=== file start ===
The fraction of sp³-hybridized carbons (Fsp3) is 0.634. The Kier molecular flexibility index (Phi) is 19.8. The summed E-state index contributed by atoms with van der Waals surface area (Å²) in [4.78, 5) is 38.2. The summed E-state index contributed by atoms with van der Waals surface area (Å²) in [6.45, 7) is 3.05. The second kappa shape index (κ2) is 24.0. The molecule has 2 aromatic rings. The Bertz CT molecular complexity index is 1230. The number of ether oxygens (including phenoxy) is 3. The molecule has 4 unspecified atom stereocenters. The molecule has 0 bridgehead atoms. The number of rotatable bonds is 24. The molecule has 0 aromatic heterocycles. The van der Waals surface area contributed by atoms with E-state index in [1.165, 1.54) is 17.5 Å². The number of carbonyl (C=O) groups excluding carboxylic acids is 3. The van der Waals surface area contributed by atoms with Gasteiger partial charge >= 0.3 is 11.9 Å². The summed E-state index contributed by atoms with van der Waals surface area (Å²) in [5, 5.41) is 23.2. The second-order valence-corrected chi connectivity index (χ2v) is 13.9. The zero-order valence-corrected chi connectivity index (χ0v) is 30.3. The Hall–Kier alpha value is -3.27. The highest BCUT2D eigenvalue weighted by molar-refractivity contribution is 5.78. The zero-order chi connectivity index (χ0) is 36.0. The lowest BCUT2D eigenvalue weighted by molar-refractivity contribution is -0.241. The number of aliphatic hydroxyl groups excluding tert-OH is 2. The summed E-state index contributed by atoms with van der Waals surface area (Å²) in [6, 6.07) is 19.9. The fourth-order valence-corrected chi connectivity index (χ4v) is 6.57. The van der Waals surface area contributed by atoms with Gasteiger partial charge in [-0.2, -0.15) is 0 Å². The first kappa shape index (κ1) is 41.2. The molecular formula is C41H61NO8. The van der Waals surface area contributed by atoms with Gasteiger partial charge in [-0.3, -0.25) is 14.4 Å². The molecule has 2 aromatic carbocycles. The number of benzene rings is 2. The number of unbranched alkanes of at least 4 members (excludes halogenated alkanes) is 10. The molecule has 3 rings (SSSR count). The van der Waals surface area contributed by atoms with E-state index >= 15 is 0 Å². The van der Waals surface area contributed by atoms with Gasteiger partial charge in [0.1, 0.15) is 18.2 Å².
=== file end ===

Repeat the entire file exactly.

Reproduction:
The fraction of sp³-hybridized carbons (Fsp3) is 0.634. The Kier molecular flexibility index (Phi) is 19.8. The summed E-state index contributed by atoms with van der Waals surface area (Å²) in [4.78, 5) is 38.2. The summed E-state index contributed by atoms with van der Waals surface area (Å²) in [6.45, 7) is 3.05. The second kappa shape index (κ2) is 24.0. The molecule has 2 aromatic rings. The Bertz CT molecular complexity index is 1230. The number of ether oxygens (including phenoxy) is 3. The molecule has 4 unspecified atom stereocenters. The molecule has 0 bridgehead atoms. The number of rotatable bonds is 24. The molecule has 0 aromatic heterocycles. The van der Waals surface area contributed by atoms with E-state index in [1.165, 1.54) is 17.5 Å². The number of carbonyl (C=O) groups excluding carboxylic acids is 3. The van der Waals surface area contributed by atoms with Gasteiger partial charge >= 0.3 is 11.9 Å². The summed E-state index contributed by atoms with van der Waals surface area (Å²) in [5, 5.41) is 23.2. The second-order valence-corrected chi connectivity index (χ2v) is 13.9. The zero-order valence-corrected chi connectivity index (χ0v) is 30.3. The Hall–Kier alpha value is -3.27. The highest BCUT2D eigenvalue weighted by molar-refractivity contribution is 5.78. The zero-order chi connectivity index (χ0) is 36.0. The lowest BCUT2D eigenvalue weighted by molar-refractivity contribution is -0.241. The number of aliphatic hydroxyl groups excluding tert-OH is 2. The summed E-state index contributed by atoms with van der Waals surface area (Å²) in [6, 6.07) is 19.9. The fourth-order valence-corrected chi connectivity index (χ4v) is 6.57. The van der Waals surface area contributed by atoms with Gasteiger partial charge in [-0.2, -0.15) is 0 Å². The first kappa shape index (κ1) is 41.2. The molecular formula is C41H61NO8. The van der Waals surface area contributed by atoms with Gasteiger partial charge in [-0.3, -0.25) is 14.4 Å². The molecule has 2 aromatic carbocycles. The number of benzene rings is 2. The number of unbranched alkanes of at least 4 members (excludes halogenated alkanes) is 10. The molecule has 3 rings (SSSR count). The van der Waals surface area contributed by atoms with E-state index >= 15 is 0 Å². The van der Waals surface area contributed by atoms with Gasteiger partial charge in [0.1, 0.15) is 18.2 Å².